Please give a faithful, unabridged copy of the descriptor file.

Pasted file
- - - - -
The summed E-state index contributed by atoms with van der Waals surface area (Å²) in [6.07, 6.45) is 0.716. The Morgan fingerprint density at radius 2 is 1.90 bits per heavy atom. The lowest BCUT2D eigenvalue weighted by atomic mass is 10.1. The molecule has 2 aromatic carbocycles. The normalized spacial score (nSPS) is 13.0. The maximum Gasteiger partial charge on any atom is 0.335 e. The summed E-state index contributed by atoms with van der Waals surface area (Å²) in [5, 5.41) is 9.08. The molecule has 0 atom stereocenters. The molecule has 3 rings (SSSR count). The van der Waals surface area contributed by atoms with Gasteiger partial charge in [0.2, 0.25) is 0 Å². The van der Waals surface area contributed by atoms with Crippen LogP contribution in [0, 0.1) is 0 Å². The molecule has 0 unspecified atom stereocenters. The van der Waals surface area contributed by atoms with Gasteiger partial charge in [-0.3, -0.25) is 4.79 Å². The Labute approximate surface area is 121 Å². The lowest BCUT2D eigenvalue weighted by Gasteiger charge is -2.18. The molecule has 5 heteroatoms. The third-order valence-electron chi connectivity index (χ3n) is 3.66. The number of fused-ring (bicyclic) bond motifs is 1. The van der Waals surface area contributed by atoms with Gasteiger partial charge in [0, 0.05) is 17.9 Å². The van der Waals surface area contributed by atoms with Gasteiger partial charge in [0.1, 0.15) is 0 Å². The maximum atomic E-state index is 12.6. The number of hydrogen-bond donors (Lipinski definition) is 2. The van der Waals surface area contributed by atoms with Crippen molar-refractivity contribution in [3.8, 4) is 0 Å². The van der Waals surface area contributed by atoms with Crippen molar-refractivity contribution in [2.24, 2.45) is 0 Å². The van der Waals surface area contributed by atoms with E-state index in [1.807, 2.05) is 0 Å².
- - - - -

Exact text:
The summed E-state index contributed by atoms with van der Waals surface area (Å²) in [6.07, 6.45) is 0.716. The Morgan fingerprint density at radius 2 is 1.90 bits per heavy atom. The lowest BCUT2D eigenvalue weighted by atomic mass is 10.1. The molecule has 2 aromatic carbocycles. The normalized spacial score (nSPS) is 13.0. The maximum Gasteiger partial charge on any atom is 0.335 e. The summed E-state index contributed by atoms with van der Waals surface area (Å²) in [5, 5.41) is 9.08. The molecule has 0 atom stereocenters. The molecule has 3 rings (SSSR count). The van der Waals surface area contributed by atoms with Gasteiger partial charge in [0.2, 0.25) is 0 Å². The van der Waals surface area contributed by atoms with Crippen LogP contribution in [0, 0.1) is 0 Å². The molecule has 0 unspecified atom stereocenters. The van der Waals surface area contributed by atoms with Gasteiger partial charge in [-0.3, -0.25) is 4.79 Å². The Labute approximate surface area is 121 Å². The lowest BCUT2D eigenvalue weighted by Gasteiger charge is -2.18. The molecule has 5 heteroatoms. The third-order valence-electron chi connectivity index (χ3n) is 3.66. The number of fused-ring (bicyclic) bond motifs is 1. The van der Waals surface area contributed by atoms with Gasteiger partial charge in [0, 0.05) is 17.9 Å². The van der Waals surface area contributed by atoms with Gasteiger partial charge in [0.1, 0.15) is 0 Å². The maximum atomic E-state index is 12.6. The number of hydrogen-bond donors (Lipinski definition) is 2. The van der Waals surface area contributed by atoms with Crippen molar-refractivity contribution in [3.8, 4) is 0 Å². The van der Waals surface area contributed by atoms with Crippen molar-refractivity contribution in [2.24, 2.45) is 0 Å². The van der Waals surface area contributed by atoms with E-state index in [1.807, 2.05) is 0 Å².